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Old steel bridge on Middlebrook Pl. slated for removal

The old steel bridge spanning the Grand River has been closed to traffic since 2012 due to safety concerns about the deteriorating structure.

An historic steel bridge spanning the Grand River on Middlebrook Place will be removed, Woolwich council last week deeming that the most cost-effective way to deal with the deteriorating structure.

Built in the 1930s near the border with Centre Wellington Township, the bridge has been closed since 2012. Removing it will be a one-time cost of $550,000, the recommended option in an engineering report that also looked at rehabilitating the span for $650,000, plus ongoing maintenance and repairs before the bridge would eventually be mothballed due to age. Other options such as converting the bridge for pedestrian use ($900,000, plus ongoing costs) and replacing it entirely ($3.5 million) were also dismissed.

While closing the steel bridge, a nearby concrete bridge on the same road is to be replaced at a cost of $450,000, providing ongoing access to a property wedged between the two bridges.

Both projects are to be funded equally by Woolwich and Centre Wellington.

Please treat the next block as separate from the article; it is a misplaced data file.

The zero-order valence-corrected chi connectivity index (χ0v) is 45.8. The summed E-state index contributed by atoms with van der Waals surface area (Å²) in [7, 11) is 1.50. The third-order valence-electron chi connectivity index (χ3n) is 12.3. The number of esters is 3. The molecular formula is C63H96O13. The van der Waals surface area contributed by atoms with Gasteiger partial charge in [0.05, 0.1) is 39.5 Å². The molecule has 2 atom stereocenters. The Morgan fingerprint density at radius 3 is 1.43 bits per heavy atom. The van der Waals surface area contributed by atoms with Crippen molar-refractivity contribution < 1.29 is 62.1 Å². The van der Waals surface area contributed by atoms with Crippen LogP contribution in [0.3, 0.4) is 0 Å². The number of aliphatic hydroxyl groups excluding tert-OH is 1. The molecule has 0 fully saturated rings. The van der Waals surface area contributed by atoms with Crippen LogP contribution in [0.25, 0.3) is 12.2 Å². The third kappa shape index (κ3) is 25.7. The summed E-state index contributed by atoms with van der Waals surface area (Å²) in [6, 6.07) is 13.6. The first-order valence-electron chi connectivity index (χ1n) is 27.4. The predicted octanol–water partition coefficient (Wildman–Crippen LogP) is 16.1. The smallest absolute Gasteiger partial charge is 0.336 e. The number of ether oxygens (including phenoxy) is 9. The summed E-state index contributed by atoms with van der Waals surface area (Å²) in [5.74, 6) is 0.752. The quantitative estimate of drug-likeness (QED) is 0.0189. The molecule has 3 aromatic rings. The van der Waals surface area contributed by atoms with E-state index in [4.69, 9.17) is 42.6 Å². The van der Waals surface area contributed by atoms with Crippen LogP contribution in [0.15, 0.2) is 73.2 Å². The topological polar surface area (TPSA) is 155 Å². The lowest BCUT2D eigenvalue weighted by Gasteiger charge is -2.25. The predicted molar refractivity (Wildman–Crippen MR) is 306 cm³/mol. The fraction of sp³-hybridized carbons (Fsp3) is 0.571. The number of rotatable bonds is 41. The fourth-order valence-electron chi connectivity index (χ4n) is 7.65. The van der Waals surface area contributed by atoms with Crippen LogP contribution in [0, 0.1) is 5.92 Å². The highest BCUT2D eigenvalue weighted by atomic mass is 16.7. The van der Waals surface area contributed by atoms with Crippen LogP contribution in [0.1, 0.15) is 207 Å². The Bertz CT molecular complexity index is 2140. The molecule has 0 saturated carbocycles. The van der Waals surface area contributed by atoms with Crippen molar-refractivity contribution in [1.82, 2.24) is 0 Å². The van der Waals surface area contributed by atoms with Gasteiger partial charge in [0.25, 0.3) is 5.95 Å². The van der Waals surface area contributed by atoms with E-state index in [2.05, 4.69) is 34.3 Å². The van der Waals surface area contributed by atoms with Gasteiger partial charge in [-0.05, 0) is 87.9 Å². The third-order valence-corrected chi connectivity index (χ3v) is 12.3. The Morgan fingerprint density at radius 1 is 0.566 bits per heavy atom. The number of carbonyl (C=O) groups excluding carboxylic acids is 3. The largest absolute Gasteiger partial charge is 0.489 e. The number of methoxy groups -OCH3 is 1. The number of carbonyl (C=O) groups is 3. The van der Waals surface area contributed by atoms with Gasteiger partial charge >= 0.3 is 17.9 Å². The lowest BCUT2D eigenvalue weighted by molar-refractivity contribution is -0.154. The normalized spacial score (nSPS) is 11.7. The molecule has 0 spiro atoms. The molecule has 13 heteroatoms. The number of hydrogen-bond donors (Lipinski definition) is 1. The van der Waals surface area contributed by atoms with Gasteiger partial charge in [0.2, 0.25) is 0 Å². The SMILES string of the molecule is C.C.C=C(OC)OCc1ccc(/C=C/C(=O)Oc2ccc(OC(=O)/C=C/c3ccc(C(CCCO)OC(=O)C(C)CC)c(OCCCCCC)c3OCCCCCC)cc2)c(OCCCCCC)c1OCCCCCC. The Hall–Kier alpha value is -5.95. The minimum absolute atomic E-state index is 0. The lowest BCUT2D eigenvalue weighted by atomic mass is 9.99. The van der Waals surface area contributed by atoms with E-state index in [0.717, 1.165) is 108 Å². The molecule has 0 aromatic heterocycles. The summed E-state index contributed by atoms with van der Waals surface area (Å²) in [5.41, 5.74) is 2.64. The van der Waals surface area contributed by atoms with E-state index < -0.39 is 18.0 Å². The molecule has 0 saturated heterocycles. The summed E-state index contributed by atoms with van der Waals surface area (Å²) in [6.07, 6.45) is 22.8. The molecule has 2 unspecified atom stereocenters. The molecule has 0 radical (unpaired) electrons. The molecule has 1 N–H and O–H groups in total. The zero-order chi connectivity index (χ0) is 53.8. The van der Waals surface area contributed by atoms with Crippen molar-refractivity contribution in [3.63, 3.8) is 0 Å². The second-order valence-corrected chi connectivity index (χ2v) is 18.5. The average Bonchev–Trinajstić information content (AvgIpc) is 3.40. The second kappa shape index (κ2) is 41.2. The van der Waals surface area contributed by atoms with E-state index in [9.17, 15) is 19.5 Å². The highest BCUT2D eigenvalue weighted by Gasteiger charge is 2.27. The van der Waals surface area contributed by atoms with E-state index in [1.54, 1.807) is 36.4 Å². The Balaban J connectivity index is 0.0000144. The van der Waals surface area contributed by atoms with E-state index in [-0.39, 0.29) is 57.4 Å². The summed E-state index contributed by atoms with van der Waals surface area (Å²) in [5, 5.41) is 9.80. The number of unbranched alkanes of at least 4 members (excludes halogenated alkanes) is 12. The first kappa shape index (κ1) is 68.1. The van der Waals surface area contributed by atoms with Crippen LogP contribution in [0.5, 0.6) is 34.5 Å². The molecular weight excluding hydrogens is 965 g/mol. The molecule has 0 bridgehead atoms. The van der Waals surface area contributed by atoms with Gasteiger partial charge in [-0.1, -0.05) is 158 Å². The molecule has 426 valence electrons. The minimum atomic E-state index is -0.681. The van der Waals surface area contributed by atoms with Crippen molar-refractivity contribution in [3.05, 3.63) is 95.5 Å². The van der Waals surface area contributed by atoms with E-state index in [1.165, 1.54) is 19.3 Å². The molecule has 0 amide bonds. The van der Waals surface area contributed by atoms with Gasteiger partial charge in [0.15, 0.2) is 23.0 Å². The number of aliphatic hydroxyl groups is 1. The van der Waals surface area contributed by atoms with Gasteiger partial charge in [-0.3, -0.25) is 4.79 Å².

Removing the steel bridge would eliminate one of just four remaining camelback truss bridges in Waterloo Region (another on Peel Street near Winterbourne is also being considered for a similar fate).

While recognizing there are heritage issues, Ryan Tucker, an engineering project supervisor with the township, said a review found removing the structure is the best option.

“It would get it off the township’s docket so that it’s not costing anything,” he told councillors meeting January 21.

Keeping the bridge for historic purposes would require an upfront cost of $450,000, along with $150,000 every 15 years for repairs and maintenance, the environmental assessment review found.

Though the bridge is closed, people still cross it on foot, noted Jack Turner of GM Blue Plan Engineering, which carried out the study.

“Removal obviously removes the problem of people crossing a closed bridge,” he said.

There would be costs in some of the options presented to put in proper turnarounds for vehicles once the bridge was closed or removed permanently.

The old concrete bridge, built in 1932, presents a cheaper option to provide access to the property north of the river. While the report recommended repairing the structure at a cost of $300,000, Coun. Patrick Merlihan suggested it would be more cost-effective to replace the concrete bridge today for $450,000 rather than spending $300,000 and then having to replace it 20 or 30 years down the line.

In removing the steel bridge, the township would look for a potential buyer who could make use of the structure, said Tucker, noting the work is unlikely to be carried out in short order due to budget constraints. Under the just-completed review, Woolwich has up to 10 years to proceed.

Meeting Monday night, Centre Wellington council backed Woolwich’s proposal to remove the steel bridge and replace the concrete structure.

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